This problem is usually caused by USB-SATA bridge implementation and should be visible only with USB connected disk enclosures.
In case of external USB disk, the system needs to talk to the SATA drive inside the enclosure using UAS (USB Attached SCSI) protocol over SAT (SCSI / ATA Translation) to send ATA commands over SCSI over USB. The reason this is so complex is due historical reasons.
Somewhere in the chain USB → UAS → SCSI → SAT → SATA some piece of hardware has incorrect implementation. Usually all of this is done by a single microchip inside the enclosure called USB-SATA bridge and some well known variants are ASM1051, ASM1053 and ASM1153. Of these, the ASM1051 is known to be buggy and UAS should be avoided with any hardware containing this chip. ASM1053 and ASM1153 may or may not work depending on actual firmware inside the chip (the manufacturer is allowed to customize the firmware, the reference implementation does work correctly). For example, many enclosures made by Seagate use ASM1153 with custom firmware and have problems with some ATA commands even if the same chip does work correctly with reference firmware. (For example, some enclosures by Seagate work as long as OS never sends any 12 or 16 bit commands. Linux
usb_storage supports quirk
t for this purpose.) The end user usually cannot replace the firmware so if you have a bad chip/firmware your only option is to complain to the manufacturer. In case of Seagate, they "fix" the problem by stating that they officially support Windows and OS X only. Seagate is nowdays officially working with Linux community so perhaps their products will actually work in the future.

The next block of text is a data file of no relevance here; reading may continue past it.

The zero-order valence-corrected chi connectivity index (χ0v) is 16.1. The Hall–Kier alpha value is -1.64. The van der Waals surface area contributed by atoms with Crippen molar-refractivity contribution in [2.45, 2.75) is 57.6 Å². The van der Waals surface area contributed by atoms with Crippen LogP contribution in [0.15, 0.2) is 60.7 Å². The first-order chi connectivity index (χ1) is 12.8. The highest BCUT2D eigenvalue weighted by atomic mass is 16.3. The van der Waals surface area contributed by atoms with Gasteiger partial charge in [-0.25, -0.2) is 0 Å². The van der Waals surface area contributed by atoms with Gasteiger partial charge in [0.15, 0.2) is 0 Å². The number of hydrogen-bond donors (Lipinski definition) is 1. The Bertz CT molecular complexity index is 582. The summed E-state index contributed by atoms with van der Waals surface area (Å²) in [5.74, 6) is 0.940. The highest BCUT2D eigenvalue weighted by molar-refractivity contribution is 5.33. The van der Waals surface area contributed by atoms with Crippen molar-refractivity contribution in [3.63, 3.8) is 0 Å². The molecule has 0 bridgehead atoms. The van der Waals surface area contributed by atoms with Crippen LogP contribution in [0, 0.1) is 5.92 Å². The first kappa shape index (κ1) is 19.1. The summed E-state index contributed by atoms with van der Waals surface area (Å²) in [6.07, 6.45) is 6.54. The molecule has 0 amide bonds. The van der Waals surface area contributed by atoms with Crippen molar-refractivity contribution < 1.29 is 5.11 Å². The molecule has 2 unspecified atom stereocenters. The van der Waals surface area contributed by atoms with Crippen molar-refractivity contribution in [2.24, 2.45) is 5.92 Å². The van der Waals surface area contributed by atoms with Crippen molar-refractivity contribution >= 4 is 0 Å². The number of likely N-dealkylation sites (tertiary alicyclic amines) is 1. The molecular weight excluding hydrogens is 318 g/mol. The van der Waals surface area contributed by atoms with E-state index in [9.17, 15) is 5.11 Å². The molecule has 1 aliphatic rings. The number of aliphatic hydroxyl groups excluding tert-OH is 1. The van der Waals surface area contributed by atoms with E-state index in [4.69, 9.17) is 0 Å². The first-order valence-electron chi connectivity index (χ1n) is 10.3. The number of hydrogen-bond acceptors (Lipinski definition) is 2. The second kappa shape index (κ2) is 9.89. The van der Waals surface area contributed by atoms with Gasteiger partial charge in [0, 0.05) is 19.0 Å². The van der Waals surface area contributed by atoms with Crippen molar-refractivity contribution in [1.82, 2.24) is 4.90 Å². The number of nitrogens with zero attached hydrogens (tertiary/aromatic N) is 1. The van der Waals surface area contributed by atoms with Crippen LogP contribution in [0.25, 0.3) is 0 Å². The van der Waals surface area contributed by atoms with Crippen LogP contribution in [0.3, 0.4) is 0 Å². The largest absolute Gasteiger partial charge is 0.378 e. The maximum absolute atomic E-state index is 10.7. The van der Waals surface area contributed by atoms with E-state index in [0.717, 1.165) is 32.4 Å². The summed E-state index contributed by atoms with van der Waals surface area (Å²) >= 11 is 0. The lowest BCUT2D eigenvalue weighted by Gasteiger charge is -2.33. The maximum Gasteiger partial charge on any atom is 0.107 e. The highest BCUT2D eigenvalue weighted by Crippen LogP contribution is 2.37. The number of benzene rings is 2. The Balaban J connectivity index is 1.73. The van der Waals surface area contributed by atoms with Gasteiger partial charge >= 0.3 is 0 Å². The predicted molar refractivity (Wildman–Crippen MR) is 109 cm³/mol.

The only real way to figure out the bridge chip is to dismantle the enclosure and inspect the markings in the actual microchips.
Update: "Seagate Backup Plus Hub" enclosures have correctly working USB-SATA bridge and UAS works correctly (Note that this is different product from "Seagate Backup Plus"!) However, due to poor history by Seagate's enclosures, the Linux kernel applies the quirk
t by default which prevents this enclosure from using all SATA features. You can enable full SATA support including S.M.A.R.T. features with following command:
echo "0bc2:ab38:" > /sys/module/usb_storage/parameters/quirks
Note the trailing colon and nothing after that - it disables all built-in quirks for the selected vendor:product. Check your vendor and product ids with
lsusb if needed.
If your device is buggy enough, you may need to totally disable UAS support. This can be done with the
u quirk. For example, if I would like to disable UAS support on Seagate Backup Plus Hub, I'd run following as root:
echo "0bc2:ab38:u" > /sys/module/usb_storage/parameters/quirks
After that, the external disk will use only slower but usually working USB storage device features and things end up working... slowly. If you only need to transfer some big files the difference is not that bad. If you have lots of small files, the difference between having working UAS support may be more than 10x speed difference.